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Automotive 6 Volt Generator Transistor Voltage Regulator

Danwvw

Active Member
Hi Danwvw I am ordering some parts. I am still thinking that your circuit feb 12th 2021 met my alternator 6v dc. Some background the mechanic regulator has 3 functions a voltage regulator , a current regulator and a counter current regulator. Mass is car chassis, 6v DC alternator .
Great to see the pictures, Yes everything should work fine!
Citron.jpg

Wires like this: Hook up both D+ legs of the cutout diode to the Dynamo: I did this on the bottom of my old mechanical regulator with the cutout diodes common cathode connection to the battery made by it's case clamped against the B+ bus on the old regulator Here: Bottom View .
pcb41.JPG
 
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KeepItSimpleStupid

Well-Known Member
Most Helpful Member
Link didn't work directly, but found it. It's amazing how technology changes. This was designed specifically for the alternator/motor combination. The alternator, I guess, could be considered a 3 phase motor?
 

shortbus=

Well-Known Member
Most Helpful Member
The alternator, I guess, could be considered a 3 phase motor?
Yeah, in the motors for bicycles and such, they either replace the field winding(rotor) with permanent magnets or power them with the battery, then use a BLDC motor controller. I checked again and the link opens right up using Firefox.
 

Danwvw

Active Member
Currently I am running the Prototype 393i (1) with the IR 82CNQ030 Rectifier Diode for the Cutout Diode that may solve a saturation problem I experienced with the 80X15 Oring diodes. Lowered the value of the 10 ohm resistor to 3 ohms for the 3 Volt reference which raised it to 3.1 volts and this is helping with better voltage with the headlights on.
Bottom View Prototype 393i (1) showing the IR cutout diode installed:
Also I have built a second 325i (2) Prototype with some changes: (The 393 input pins are all now on the green terminal blocks)
393i (2) Schematic:
Schematic 393i (2) May 17 Update.jpeg

And the Circuit Board Layout is much nicer, 393i (2) Top View:
Photrotype 395i (2).jpeg
 
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Danwvw

Active Member
Today I think I may have figured out the problem with the LT-6700-1 Designs. In an attempt to rebuild the Voltage only LT-6700-1 Chip Prototype I discovered that High Frequency Oscillations were Negating the circuits ability to accurately sample it's own internal 0.4 Volt Voltage Reference.
After completely reconstructing the prototype and thoroughly testing it's thresholds I discovered a 0.1uf filter capacitor closely mounted to the LT-6700's VS pin 5 was needed to prevent High Frequency Oscillations that were defeating its ability to accurately reference it's own 0.4 volt internal voltage reference.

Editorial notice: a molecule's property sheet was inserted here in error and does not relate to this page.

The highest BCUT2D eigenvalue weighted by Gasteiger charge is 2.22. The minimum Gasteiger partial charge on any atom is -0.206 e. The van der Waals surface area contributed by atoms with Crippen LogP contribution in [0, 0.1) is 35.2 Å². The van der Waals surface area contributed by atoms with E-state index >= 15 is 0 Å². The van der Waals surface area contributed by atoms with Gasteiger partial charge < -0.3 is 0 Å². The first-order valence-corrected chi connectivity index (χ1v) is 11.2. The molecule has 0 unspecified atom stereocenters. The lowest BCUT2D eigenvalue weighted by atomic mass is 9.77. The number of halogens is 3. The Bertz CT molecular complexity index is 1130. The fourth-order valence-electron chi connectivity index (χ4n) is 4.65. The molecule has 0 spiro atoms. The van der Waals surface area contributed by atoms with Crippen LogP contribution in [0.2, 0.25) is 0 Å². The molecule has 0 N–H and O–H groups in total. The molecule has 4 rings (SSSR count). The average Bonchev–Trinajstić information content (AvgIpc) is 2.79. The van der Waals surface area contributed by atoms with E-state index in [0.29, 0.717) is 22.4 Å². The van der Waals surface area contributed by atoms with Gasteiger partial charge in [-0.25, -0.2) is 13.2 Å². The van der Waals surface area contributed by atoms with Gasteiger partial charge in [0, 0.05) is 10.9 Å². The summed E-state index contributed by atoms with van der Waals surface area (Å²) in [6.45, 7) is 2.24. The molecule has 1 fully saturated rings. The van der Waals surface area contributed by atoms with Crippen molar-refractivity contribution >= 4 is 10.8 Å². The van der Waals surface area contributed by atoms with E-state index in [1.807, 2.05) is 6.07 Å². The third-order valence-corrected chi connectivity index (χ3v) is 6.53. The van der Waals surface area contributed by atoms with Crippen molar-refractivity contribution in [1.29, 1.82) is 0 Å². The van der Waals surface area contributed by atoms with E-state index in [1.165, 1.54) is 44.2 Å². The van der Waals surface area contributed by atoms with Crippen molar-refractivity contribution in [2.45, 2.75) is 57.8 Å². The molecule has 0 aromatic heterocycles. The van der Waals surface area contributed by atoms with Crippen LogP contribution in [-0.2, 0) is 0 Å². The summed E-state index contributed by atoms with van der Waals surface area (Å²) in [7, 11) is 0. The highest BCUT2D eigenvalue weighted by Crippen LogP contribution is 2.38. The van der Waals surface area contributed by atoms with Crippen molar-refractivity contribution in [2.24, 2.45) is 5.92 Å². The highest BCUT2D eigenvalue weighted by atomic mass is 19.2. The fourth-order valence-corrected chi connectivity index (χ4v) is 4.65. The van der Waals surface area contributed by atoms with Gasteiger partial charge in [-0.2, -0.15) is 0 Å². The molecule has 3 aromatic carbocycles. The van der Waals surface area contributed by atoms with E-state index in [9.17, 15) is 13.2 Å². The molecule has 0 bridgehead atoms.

In this photo bench testing with the Bench Gen the Fluke Multimeter is measuring across the -in pin 4 to ground and reading over flow through the 6.8 Volt Zener Diode, The Red Display is displaying 6.95 Volts or so is the B+ output of this particular design. However my digital flash filled in the blanks making it appear as 8.8.8. The Scope is measuring the MOSFET output at where it would connect to the Field wire of a generator. It's showing almost 8 Volts P-P With 2.31481 cm X 1ms or 432 Hz:
Designs The LT-6700.jpeg
 
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Danwvw

Active Member
The LT-6700 when installed on the car didn't work! Stuck ON: (MayBe a Blown IC) Even with the above modifications it is overcharging. The 393i #2 has some problem too. "Intermittent Over charging" I think it was just a loose resistor connection at the TB.
 
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60Beetle

New Member
Danwvw,

Wow, excellent work on the voltage regulator designs. I, like you, have a 6V 1960 Beetle and am thinking about trying your ADCMP350 design.

Is it still the case that the February 16, 2021 update with the safety resistor and the B+ diodes is the latest? Can I use the STPS40L15 diodes for my 7V/45A generator or should I stick with your STPS80L15 diodes?

FYI, in addition to your eBay source for the SC-70/SOT-343 prototype boards I have found an Amazon provider in this link SOT-343 prototype board.
 

Danwvw

Active Member
The 350 design is a good way to go. I still like the 8 pin DIP chip designs like the LM-393 for being easy to hand solder and easy to replace the chip on because they're not tiny SMT "Surface Mount Technology" however I don't have the 393 design bugs completely worked out.
Either the 40 amp or the 80 amp cutout diodes work good with one exception where a 40 amp diode would lock on when hot after the car was turned off but I upgraded to a better part the IR 82CNQ030 http://www.smc-diodes.com/propdf/82CNQ030 N1061 REV.A.pdf center tap Schottky rectifier. It has very little reverse current leakage and 0.37 Volts drop at 40 amps meaning it will need to dissipate 15 watts of heat into the B+ output bus. In the 60 beetle it's going to get up to 65c there on the regulator easy in the summer. Probably adding the Schottky diode there is asking for a problem if you live where it gets hot. The IR 82CNQ030 can operate up as high as 150c though and tested very nicely but engine temperatures were fairly cool during the testing. Yes the Feb 16 update Schematic is still up to date. https://www.electro-tech-online.com...or.157408/page-21#lg=attachment130710&slide=0
 
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60Beetle

New Member
I've got all of the pieces I need on order. So, should be fabricating next week.

Those 82CNQ30 Schottky's were pricey on Mouser and Digikey at $20. Glad I found the eBay ad for the International Rectifier brand for $6 shipped.

Yes, the SC-70 package is tiny, but will give me a chance to try out the reflow oven I built recently. Plus, there should be no chance of the IC working loose due to heating & cooling or vibrations like could possibly happen with dip packages.

If you are interested in the reflow oven project, I followed this design utilizing the Panasonic toaster oven and Tiny PID Controller. It cost about me $150 and a couple of hours time.
 
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Danwvw

Active Member
I used break out boards and just Lead Solder and a Soldering Iron Just hit it with a bit of heat and solder and a 1/16" chisel soldering tip and drag it away from the chip, takes a couple of tries to get all the pins soldered. Solder past would be nice! Post a Photo when you have something going!
 

Danwvw

Active Member